teaching to learn, means learning to teach

Puzzling it out

Puzzles are wonderful. We all know the benefits of them in regards to cognitive skills and fine motor dexterity. We know we can encourage reluctant learners with puzzles aimed at their interests or introduce new concepts or views through divergent art styles. However, when I was sitting and watching two children do puzzles the other day, it got me thinking about how we approach problem solving. Some people never want to look at the ‘big picture’, instead choosing to work with the constants. Matching things they know together so that it all fits. It’s so logical and precise that you can see how, once finished, their pride is based on being able to compartmentalise and make the world ‘fit’ to their way of thinking.

Others know that they need space to think, they don’t want your help as they look at what is laid before them, assessing their options and coming to a solution in a more abstract way. By connecting pieces that match their memories of how things should be, they are recreating the picture.

Both are valid options. Both get the same results. It’s the process that differs. And it’s the process of problem solving that gets me thinking about learning, resolving ideas, creating opportunities and seeing things around us. I love what is happening around the world as “Occupy Wall Street” becomes an international concept, one that gets us thinking about what we see, how we reconcile what we live with what we know. What we accept as we see and what we feel  we can achieve.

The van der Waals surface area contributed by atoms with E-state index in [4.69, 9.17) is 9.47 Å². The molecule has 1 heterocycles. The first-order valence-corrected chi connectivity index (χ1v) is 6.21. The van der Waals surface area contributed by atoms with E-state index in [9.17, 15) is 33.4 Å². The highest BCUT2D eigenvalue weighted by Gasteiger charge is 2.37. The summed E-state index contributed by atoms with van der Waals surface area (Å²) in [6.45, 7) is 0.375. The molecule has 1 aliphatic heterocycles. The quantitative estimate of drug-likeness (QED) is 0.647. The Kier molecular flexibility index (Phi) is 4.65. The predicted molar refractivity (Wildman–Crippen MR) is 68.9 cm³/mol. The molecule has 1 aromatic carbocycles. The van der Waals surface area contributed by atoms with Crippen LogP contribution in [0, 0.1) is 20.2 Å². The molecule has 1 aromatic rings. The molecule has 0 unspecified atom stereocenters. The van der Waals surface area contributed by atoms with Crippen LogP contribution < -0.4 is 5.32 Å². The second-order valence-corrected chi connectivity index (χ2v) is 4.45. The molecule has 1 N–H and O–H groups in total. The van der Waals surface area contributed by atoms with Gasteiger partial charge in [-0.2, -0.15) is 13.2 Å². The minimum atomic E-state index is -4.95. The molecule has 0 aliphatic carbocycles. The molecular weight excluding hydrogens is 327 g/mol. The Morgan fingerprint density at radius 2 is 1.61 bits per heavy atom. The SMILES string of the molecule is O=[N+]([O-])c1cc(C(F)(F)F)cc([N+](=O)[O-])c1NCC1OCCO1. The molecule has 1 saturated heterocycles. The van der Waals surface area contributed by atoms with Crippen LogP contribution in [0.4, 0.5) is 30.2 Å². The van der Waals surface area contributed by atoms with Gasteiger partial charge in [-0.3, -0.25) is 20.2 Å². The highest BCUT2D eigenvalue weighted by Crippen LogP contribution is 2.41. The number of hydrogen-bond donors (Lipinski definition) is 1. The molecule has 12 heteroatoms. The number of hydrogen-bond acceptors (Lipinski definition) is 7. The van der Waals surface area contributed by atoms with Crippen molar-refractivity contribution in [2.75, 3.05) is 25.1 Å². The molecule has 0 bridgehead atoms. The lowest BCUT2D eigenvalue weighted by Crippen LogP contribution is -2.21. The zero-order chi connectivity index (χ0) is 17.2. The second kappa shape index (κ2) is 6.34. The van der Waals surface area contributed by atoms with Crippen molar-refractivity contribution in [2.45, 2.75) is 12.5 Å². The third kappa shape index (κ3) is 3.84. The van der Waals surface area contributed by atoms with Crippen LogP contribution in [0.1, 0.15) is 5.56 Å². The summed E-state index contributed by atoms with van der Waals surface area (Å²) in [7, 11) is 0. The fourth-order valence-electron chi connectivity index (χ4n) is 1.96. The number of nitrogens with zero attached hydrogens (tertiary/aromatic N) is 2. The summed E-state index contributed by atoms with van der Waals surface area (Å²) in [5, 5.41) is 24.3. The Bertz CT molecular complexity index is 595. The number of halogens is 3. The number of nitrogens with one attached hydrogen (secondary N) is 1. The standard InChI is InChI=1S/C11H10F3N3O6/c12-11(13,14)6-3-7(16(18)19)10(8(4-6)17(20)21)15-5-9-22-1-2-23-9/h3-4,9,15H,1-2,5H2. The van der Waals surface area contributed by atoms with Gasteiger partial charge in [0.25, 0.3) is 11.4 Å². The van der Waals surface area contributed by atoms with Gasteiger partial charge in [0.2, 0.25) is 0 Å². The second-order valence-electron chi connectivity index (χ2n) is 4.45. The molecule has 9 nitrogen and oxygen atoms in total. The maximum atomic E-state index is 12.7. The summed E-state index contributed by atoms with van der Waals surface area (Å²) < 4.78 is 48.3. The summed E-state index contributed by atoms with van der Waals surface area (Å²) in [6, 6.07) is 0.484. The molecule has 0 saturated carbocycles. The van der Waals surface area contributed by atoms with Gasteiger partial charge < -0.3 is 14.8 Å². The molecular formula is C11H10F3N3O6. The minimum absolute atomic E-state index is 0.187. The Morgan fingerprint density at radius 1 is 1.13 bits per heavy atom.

Living in this world is an ever-changing puzzle. As people and events slide around our boards, we keep trying to make it all fit so that we feel safe and stable.  I know it’s not easy, sometimes it feels exciting and other times it feels exhausting. But either way it’s happening and we need to ensure that our role as educators, family members and a complex society, encompasses teaching out young people to think. To understand the decisions they can make and the repercussions of their actions. To take responsibility for the little things, so that they can step up when they need to and say ‘I am owning my actions and mistakes.’

From social interactions to caring for our environment we all have choices to make and that’s why it’s so important for me to see that our children exercise their thinking skills, have opportunities to develop and discuss their ideas. After all these kids are the ones who will be looking after my world when I am old and vulnerable and I’d like to instill in them the skills and ideals of people I’d want to trust.


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